Detachment Issues

Detach (verb) – to separate or remove; to disengage; disconnect.

I didn’t know how to start this entry so I just placed the meaning/synonyms for the word ‘detach’. Those are my favorite definitions, too.

So anyway, we all get that feeling of being bonded to something or someone, or even to a lot of people, as if not having them around can trickle down your system or brainwaves and everything just wouldn’t feel right. Like they’re already part of your daily routine or probably some kind of a mantra that you can never live missing out on. It’s most likely cos of 1. they or it made you feel happy, 2. you’re paranoid about losing it/them when you don’t consistently have them around. And I guess that’s a natural thing when you consider them special to you. But there’s also this terrible part of getting attached quickly, getting too attached, and not knowing how to start detaching.

Yes, I am very much guilty of the three. I get attached quickly, too attached, and don’t know how to detach. It’s like a killer combo you could just wish you knew how to kill or at least get a hold of and kick in its nonexistent balls. You may think I’m being exaggerated about it but not really. Why would I even want to put myself in so much stress of dealing with it?

It’s actually pretty weird how I get attach easily. It’s probably in the way I give out trust. The thing with me is that with a little or simple act of kindness, I automatically trust people. It may not be a whole trust, but a part of me wouldn’t doubt that person anymore. Maybe a big part of me, that is. And getting too attached, is most likely a product of consistency and the mentality that I have, how someone who does you good, will always be good. That a part of them will always be good. Apparently, that mentality somehow keeps me from accepting the fact that people will always let you down at some point or another. I mean, why would you expect someone to do you wrong? Or is it just me who thinks that way?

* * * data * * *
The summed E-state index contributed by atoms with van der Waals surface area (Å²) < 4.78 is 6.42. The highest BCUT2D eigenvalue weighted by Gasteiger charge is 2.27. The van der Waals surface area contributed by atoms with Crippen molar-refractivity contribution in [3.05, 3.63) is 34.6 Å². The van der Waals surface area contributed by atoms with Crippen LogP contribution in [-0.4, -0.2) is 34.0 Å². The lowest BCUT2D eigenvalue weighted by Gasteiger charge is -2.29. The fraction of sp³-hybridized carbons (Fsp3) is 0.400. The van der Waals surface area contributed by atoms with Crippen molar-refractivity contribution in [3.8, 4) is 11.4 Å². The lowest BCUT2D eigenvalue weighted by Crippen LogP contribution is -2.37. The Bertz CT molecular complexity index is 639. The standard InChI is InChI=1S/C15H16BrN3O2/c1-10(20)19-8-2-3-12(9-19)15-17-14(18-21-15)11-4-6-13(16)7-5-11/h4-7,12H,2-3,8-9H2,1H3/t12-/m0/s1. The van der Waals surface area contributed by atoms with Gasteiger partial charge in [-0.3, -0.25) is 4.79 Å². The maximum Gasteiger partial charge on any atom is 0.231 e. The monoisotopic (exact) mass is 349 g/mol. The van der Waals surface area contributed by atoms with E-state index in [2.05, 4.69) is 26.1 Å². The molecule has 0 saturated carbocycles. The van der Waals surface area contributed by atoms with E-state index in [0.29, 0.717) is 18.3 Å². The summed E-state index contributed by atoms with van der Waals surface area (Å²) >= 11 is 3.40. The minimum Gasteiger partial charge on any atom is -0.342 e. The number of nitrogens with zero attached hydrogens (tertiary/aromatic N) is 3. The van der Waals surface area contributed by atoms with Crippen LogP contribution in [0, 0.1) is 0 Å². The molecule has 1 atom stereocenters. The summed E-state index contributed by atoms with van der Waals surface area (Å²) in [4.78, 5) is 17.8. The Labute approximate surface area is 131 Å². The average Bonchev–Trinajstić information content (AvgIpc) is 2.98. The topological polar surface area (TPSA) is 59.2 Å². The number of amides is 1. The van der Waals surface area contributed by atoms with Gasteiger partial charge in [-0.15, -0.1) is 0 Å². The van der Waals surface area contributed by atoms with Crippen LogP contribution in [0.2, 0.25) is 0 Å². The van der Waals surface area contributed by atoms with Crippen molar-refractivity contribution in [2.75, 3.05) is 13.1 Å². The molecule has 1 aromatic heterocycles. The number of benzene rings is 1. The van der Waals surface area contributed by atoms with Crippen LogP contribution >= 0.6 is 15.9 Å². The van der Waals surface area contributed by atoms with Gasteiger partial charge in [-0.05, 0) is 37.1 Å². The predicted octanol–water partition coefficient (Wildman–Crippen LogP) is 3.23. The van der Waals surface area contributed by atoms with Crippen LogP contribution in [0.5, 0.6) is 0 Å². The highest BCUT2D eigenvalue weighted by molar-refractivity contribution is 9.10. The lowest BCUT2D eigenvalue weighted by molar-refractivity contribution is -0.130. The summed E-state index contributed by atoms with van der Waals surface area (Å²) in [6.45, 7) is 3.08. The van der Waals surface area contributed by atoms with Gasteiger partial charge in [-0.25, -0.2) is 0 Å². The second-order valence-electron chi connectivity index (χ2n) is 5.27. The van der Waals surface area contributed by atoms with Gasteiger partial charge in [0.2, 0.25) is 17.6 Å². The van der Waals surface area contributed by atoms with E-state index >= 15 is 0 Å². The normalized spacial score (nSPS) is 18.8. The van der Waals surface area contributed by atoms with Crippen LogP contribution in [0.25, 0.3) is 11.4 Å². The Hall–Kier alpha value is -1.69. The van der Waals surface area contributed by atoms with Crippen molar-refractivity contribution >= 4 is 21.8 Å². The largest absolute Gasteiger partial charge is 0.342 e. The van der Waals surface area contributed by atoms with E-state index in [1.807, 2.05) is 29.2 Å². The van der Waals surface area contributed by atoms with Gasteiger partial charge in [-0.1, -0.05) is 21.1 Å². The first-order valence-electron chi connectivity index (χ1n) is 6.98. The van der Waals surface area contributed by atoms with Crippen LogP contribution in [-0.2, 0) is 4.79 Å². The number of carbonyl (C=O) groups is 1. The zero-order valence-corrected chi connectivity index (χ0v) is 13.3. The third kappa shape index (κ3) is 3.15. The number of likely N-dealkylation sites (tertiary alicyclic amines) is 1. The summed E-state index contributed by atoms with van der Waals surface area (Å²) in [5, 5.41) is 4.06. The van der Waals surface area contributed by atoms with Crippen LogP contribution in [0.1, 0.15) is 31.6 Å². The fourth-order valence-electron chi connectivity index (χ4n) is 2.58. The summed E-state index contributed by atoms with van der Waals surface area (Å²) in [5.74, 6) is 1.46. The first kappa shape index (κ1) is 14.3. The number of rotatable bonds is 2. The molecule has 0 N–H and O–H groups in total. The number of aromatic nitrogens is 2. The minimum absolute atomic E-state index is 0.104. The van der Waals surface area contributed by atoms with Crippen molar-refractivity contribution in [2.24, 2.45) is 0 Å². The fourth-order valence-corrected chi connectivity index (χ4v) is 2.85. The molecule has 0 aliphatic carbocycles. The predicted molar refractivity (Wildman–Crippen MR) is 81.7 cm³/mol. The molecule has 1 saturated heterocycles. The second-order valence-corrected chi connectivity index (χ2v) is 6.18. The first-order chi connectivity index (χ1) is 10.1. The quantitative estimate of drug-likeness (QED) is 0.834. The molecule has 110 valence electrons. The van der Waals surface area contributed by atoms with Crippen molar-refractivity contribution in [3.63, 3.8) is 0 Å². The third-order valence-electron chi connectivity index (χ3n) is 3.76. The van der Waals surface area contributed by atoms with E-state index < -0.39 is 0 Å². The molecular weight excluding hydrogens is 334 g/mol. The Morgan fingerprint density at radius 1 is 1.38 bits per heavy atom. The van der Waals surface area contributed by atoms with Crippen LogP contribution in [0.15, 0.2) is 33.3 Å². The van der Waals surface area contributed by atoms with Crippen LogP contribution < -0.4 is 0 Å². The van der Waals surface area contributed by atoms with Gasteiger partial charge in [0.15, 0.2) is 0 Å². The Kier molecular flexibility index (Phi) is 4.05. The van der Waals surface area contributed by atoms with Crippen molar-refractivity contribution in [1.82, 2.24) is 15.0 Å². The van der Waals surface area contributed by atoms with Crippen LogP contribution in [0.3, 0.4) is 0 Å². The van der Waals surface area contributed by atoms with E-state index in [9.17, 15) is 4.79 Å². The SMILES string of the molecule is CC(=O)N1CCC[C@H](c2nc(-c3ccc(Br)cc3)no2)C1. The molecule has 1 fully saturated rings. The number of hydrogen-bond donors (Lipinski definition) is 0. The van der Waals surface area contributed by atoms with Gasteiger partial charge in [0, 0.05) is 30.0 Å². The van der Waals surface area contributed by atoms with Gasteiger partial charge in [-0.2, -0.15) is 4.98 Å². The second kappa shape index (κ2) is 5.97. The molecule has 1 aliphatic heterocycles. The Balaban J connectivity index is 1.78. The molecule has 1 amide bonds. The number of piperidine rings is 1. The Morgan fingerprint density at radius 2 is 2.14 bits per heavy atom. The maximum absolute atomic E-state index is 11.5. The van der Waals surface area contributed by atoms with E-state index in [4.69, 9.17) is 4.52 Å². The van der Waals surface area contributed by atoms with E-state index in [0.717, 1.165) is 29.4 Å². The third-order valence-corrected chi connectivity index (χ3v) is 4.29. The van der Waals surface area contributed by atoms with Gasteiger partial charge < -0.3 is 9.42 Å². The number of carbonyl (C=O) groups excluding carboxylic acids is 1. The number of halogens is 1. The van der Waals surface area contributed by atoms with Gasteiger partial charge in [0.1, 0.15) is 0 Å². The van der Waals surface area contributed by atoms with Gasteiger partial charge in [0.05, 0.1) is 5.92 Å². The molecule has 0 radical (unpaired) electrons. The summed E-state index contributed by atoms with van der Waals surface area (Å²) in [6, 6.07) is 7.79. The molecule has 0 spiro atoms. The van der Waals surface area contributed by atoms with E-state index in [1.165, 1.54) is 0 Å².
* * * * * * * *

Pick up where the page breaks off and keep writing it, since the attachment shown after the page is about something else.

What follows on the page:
And of course, detachment. Since I was born, I was given this little pillow that I hold on to at night until I was 20. No, I didn’t let go of it. They threw it away. It was my favorite comfort in times of sleeplessness, which is by the way, most of the time since who knows when, and when I’m feeling anxious. In a way, having to hold it gives me that sense of assurance that I have something I’m sure of. Something that I know is mine. Unlike the wind or the rain. You get the point.

So anyway, that whole pillow scenario kind of explains the detachment issue here. You get too used to something or someone and it just isn’t easy to get comfortable without them. Because it breaks the usual. That OC part of you tingles on how something is missing to where you’re used to. So, since it’s from getting used to something, then why not get used to not having it or them around, right? So you try, but there will always be that part of you that reminds you of what isn’t there and worse, how it felt when they were there.

So to speak in general on ‘detachment’, I believe that you can never really let something or someone go completely. You can carry on without them, but something will always be left behind. It may not be something you can get a hold of, but it will remain with you. Could be a memory of it, or how it made you feel. I am a very forgetful person at 21, but not with how something or someone had made me feel. I hardly forget them, really. For me, it isn’t even a bad thing.

Through it all and with how everything has this clear-cut fate of not having permanency, I can say I can move on and carry on. I, like everyone else, has got to get pass the stage of difficulty on letting go of that belief of having or even owning something to yourself, but eventually I can and will cope. I may not be permitted to forget, but I know its point is acceptance and moving along.

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